Late one night, while riding along with a police officer on patrol, the mayor of Fishers, Ind., asked the officer what kinds of calls most concerned him. He got an unexpected answer: mental health situations. They were occurring almost once a shift.
Mental illness isn’t readily visible in a place like Fishers, an affluent suburb of Indianapolis with just under 90,000 residents. “In our community,” Mayor Scott Fadness says, “there are a lot of people living in quiet despair and suffering from mental health issues, but they’re not being addressed in a systemic way.”
In the country as a whole, mental health situations are responsible for about 1 in 10 police calls. Many stem from undiagnosed conditions unknown to police and first responders. The consequences can be tragic. While about 3 percent of U.S. adults suffer from a severe mental illness, they make up a quarter to one-half of all fatal law enforcement encounters, according to the nonprofit Treatment Advocacy Center. Similarly, a recent internal review by the Los Angeles Police Department reported that 37 percent of police shootings last year involved suspects with documented signs of mental illness.
Municipalities like Fishers are seeking ways for public safety personnel to better assist the mentally ill and respond more effectively to potentially dangerous situations. Fadness noticed last year that suicide attempts and similar crises in Fishers appeared time and time again on weekly police summaries, so he convened a mental health task force.
One of the resulting recommendations was a call for additional training. All police patrol officers in Fishers will soon complete a 40-hour Crisis Intervention Team (CIT) training module covering de-escalation techniques and how to spot mental health symptoms. It’s not brand-new -- the model was first implemented in Memphis in the late 1980s and has spread to over 3,000 departments. But the majority of agencies and officers nationwide still lack the necessary training to implement it. Michael Woody, president of CIT International, says incident reports are often misclassified because officers are not aware that mental illness is involved.
Even when they are aware and mentally ill individuals threaten to harm themselves or others, police often are left with no choice other than to contact a family member or take the person to jail. The nation’s largest individual mental health providers are now, in fact, correctional facilities, like the Cook County, Ill., jail. “When I became a police officer in 1977, we had health facilities,” Woody says. “Now, there’s no place to take them to.”
In Fishers, police are encouraged to identify mental illnesses and transport individuals to a mental health facility, if necessary. They did so 211 times last year.
Police responding to mental health situations frequently face a conflict between what they feel they should do and what they’re legally able to do. They must act on what individuals are willing to tell them. Seeing a house in disarray may indicate a person needs help, but officers may not be authorized to intervene.
The proliferation of community policing hasn’t helped, either. John Snook, executive director of the Treatment Advocacy Center, says it places officers in more frequent contact with the mentally ill, but gives them no real treatment options. “This isn’t a law enforcement problem,” he says. “Police are forced to be the first responders for mental health calls, something that they aren’t suited to do.”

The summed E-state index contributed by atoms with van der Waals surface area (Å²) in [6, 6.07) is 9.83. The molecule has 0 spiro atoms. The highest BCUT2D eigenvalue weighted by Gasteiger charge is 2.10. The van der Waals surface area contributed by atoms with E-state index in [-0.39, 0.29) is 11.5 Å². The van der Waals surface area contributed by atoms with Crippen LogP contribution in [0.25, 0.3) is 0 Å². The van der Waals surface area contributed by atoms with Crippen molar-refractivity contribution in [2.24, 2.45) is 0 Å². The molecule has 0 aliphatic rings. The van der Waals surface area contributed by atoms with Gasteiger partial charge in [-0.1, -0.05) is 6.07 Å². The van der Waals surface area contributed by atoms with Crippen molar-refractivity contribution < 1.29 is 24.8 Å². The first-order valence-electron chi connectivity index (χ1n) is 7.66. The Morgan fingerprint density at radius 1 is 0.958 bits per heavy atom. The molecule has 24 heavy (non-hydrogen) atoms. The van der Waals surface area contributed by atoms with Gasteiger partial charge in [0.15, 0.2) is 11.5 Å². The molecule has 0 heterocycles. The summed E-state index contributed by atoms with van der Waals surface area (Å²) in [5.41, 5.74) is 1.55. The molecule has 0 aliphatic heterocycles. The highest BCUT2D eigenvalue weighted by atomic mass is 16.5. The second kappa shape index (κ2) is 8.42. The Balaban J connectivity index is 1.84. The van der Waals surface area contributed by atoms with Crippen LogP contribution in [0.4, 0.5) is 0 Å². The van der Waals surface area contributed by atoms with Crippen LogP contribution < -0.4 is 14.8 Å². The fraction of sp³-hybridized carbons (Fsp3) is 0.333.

Traumatic mental health episodes pose serious safety risks for police. Departments that have implemented CIT training report reductions in officer injuries. After an Indianapolis officer was gunned down, the Indiana General Assembly passed a law allowing police to seize and retain firearms from mentally ill persons considered dangerous.
Nationally, reliable information on the role of mental illness in fatal police encounters is scarce, according to the Treatment Advocacy Center, which compiled its estimates from a review of academic studies and media reports. Several federal databases track officer-involved fatalities, but all suffer from a limited number of participating agencies, reports that aren’t standardized or other shortcomings. “There isn’t a good carrot or stick for states to report this information,” says Snook.
Mental health advocates say comprehensive solutions are needed. In Fishers, fire and emergency personnel will work with local hospitals to follow up with patients to make sure they’re taking prescribed medications after they’re discharged from hospitals, helping to cut costs from frequent emergency room visits. The citywide initiative also includes partnerships with behavioral health providers and efforts to better treat mental illness within the school system. “Our goal is to ultimately help people before they get to a crisis situation in the first place,” says Mitch Thompson, an assistant city police chief who served on the task force.
One practice that research has found to be particularly promising is assisted outpatient treatment, which permits judges to order treatment plans for offenders suffering from severe mental illnesses as a condition for remaining in their communities. Such treatment programs offer addiction services, housing, job opportunities and a range of other assistance.
While the Fishers initiative isn’t yet fully implemented, one early result has been greater empathy on the part of law enforcement, Thompson says. Officers aren’t used to interacting with the mentally ill unless they’re going through a crisis, so part of the CIT training aims to help police understand the types of everyday conditions people are suffering from. “Just coming to the table and talking about it,” Thompson says, “is quite sobering.”